They were apparently from 8x10 negatives or slides (I would guess negs.) They were about 3'x5', on canvas. Labelled as pigment prints with varnish.

They were *stunning*. It would be interesting to know the specific process and finish if anyone is familiar with his work.


Archival pigmented inkjet on canvas with varnish, 63X38 inches.


Best,
Michael
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Doyle Yoder
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« Reply #64 on: December 26, 2007, 06:04:12 PM »
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I have been doing some testing recently using film over-laminate on canvas. Initial tests are very promising. I think I have got the pressure, speed and temperature down and am just testing different laminates now.

The look I am getting now I must say is way better than liquid coatings expect if one wants a really flat/matte finish. I have not found any film that is that flat looking

What is really impressing me is how much more the canvas texture shows with film over-laminate. I see now where the liquid coating flatten out too much and it filling (covering) in the hollows of the canvas more than the ridges, where the film is doing an even coat on both the hollows and the ridges. And no, I don't see any milkyness in the hollows.

Doyle
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DougMorgan
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« Reply #65 on: December 26, 2007, 07:12:54 PM »
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I have been doing some testing recently using film over-laminate on canvas. Initial tests are very promising. I think I have got the pressure, speed and temperature down and am just testing different laminates now.

The look I am getting now I must say is way better than liquid coatings expect if one wants a really flat/matte finish. I have not found any film that is that flat looking

What is really impressing me is how much more the canvas texture shows with film over-laminate. I see now where the liquid coating flatten out too much and it filling (covering) in the hollows of the canvas more than the ridges, where the film is doing an even coat on both the hollows and the ridges. And no, I don't see any milkyness in the hollows.

Doyle
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Ah a new convert!  

If you are referring to the pictures I posted far above in this thread they are heavily magnified and taken at an oblique angle.  The effect does not show up when when viewed normally.   That was also an early piece and I have not taken the loupe to any recent ones though I probably should.

The truly great thing is that they can be laminated so much faster than any sort of coating and taken immediately to the stretcher.   There is no way we could do the volume of printing with a water-based coating.

So far we've done somewhere over a 1000 feet of canvas, maybe as much as 2000, and the only wrecked piece (and only one) was due to some sort of defect in the outside of a new roll of laminate.

Doug
« Last Edit: December 26, 2007, 07:14:12 PM by DougMorgan » Logged
Doyle Yoder
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« Reply #66 on: December 27, 2007, 09:17:36 AM »
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Doug

Are you doing the laminating yourself or are you sending it out?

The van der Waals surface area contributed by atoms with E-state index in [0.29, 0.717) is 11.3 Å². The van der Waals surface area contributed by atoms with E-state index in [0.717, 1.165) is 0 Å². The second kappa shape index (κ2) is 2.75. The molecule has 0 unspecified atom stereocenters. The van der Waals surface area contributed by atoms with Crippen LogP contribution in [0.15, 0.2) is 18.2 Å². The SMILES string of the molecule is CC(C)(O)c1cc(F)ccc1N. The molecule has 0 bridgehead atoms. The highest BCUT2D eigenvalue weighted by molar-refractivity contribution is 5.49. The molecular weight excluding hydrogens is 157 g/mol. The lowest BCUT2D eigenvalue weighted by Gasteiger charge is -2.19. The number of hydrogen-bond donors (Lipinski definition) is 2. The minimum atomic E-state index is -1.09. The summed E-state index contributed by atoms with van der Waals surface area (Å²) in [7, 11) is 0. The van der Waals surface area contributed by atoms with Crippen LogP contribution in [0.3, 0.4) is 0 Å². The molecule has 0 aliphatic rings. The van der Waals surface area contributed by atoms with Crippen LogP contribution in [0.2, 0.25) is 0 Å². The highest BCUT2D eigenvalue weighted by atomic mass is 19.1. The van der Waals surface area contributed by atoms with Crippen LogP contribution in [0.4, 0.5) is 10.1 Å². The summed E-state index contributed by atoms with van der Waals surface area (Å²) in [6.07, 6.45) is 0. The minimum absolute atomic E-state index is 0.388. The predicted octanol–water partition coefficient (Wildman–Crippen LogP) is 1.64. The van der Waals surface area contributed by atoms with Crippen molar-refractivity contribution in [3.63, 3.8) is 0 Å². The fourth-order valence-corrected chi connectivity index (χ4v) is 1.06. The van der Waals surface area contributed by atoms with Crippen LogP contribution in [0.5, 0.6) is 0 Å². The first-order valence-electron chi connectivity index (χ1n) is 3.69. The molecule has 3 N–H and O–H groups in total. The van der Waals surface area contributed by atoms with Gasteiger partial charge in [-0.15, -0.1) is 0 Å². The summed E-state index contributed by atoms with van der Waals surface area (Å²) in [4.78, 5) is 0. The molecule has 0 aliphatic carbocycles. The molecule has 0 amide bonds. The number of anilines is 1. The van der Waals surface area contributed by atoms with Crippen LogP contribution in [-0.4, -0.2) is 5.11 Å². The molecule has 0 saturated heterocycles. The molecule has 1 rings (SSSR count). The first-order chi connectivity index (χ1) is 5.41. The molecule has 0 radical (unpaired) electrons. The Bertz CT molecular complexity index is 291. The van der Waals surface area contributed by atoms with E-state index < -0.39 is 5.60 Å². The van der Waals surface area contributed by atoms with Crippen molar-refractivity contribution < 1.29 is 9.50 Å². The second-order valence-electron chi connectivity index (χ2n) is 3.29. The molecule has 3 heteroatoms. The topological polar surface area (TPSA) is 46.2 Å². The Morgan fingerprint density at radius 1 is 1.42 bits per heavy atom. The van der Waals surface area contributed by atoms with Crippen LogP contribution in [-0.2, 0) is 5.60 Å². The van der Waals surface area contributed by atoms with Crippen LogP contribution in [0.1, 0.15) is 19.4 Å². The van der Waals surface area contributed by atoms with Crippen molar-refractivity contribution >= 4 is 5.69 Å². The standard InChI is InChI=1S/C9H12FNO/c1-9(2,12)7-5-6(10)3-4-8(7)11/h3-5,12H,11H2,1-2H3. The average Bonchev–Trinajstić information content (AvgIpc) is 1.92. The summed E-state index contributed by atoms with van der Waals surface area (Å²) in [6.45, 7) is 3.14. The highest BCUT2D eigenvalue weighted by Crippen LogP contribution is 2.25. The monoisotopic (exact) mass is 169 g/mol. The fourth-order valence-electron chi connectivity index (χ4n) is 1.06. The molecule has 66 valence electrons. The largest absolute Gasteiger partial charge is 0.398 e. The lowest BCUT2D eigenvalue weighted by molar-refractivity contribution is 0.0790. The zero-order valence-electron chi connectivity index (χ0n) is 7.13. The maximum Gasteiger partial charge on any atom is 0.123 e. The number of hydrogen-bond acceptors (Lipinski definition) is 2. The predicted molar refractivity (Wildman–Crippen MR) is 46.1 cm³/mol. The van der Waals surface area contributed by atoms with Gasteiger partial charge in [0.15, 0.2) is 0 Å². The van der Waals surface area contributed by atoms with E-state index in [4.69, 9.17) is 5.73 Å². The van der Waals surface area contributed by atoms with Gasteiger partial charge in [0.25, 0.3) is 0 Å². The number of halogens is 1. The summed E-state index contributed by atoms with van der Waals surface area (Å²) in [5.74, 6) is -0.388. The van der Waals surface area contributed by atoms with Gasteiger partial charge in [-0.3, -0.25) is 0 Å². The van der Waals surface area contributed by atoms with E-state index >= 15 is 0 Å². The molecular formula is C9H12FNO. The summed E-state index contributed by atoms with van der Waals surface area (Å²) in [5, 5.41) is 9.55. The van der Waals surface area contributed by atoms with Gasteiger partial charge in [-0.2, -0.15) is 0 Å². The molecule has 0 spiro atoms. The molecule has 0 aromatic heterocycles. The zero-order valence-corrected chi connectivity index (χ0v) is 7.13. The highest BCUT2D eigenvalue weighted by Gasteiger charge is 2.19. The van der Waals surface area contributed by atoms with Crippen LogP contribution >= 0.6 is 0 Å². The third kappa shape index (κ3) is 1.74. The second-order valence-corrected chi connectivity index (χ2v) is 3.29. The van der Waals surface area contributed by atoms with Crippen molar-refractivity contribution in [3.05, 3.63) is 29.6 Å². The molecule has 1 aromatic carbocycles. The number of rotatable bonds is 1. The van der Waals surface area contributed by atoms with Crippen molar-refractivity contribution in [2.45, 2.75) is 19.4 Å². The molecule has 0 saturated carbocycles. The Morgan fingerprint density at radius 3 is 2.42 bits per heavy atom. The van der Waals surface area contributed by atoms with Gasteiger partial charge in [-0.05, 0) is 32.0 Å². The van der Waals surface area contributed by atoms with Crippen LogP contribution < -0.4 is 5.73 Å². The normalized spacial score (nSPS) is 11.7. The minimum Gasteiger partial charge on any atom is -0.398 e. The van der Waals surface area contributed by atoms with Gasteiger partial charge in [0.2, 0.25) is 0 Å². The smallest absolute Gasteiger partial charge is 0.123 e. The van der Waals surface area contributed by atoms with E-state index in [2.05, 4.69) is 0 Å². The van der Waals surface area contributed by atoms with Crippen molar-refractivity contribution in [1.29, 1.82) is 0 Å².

Doyle
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Mark Lindquist
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« Reply #67 on: December 27, 2007, 09:34:13 AM »
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Never could find anything locally for laminating - all the tests were duds.
Have managed to work out the Glamour Gloss rolling technique however, and aside from the time involved (excellent point Doug) the results are amazing.  Everyone seeing the rolled finish comments and asks about - it's in it's own league entirely.  Something about a properly rolled finish is luminous and rich.  Several frame shops have grilled me about "how to".  Trial and error and proper mixing, heating the distilled water and even pressure - that's about it.  After all is said and done, worth the pain.

 

Mark
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DougMorgan
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« Reply #68 on: December 27, 2007, 11:15:09 AM »
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Mark:

I'd agree but only if I were doing one at a time or just for myself.   It doesn't scale up and to make it pay there would have to be a very large premium over laminate and in fact there is none.   Trying to speed up the process results in wrecked prints or sub-par results.    I've sent the laminator as much as 3 rolls of printed canvas at a time and it's ready for the stretcher in a matter of a couple hours.    In my limited experience with stretching both methods the laminated prints seem easier to stretch since the coating is no where near as thick and is much more even.   We send out most of the stretching as well as the laminating so I don't do much.

The sign companies  have some dip/dunk methods that are faster than hand rolling but I don't think it looks better than the laminate or is as quick and it's not something for someone working out of their basement or a small shop.  The samples I've seen have a sort of rubbery look since they are soaked in acrylic.

Doyle:  

All the laminating is sent out to a company in Vancouver BC: I think the details are above but PM me if you want the contact info.  I've never actually been to their premises and don't know them personally so the usual -- no affiliation, not responsible, blah, blah, blah.   They do an excellent job though.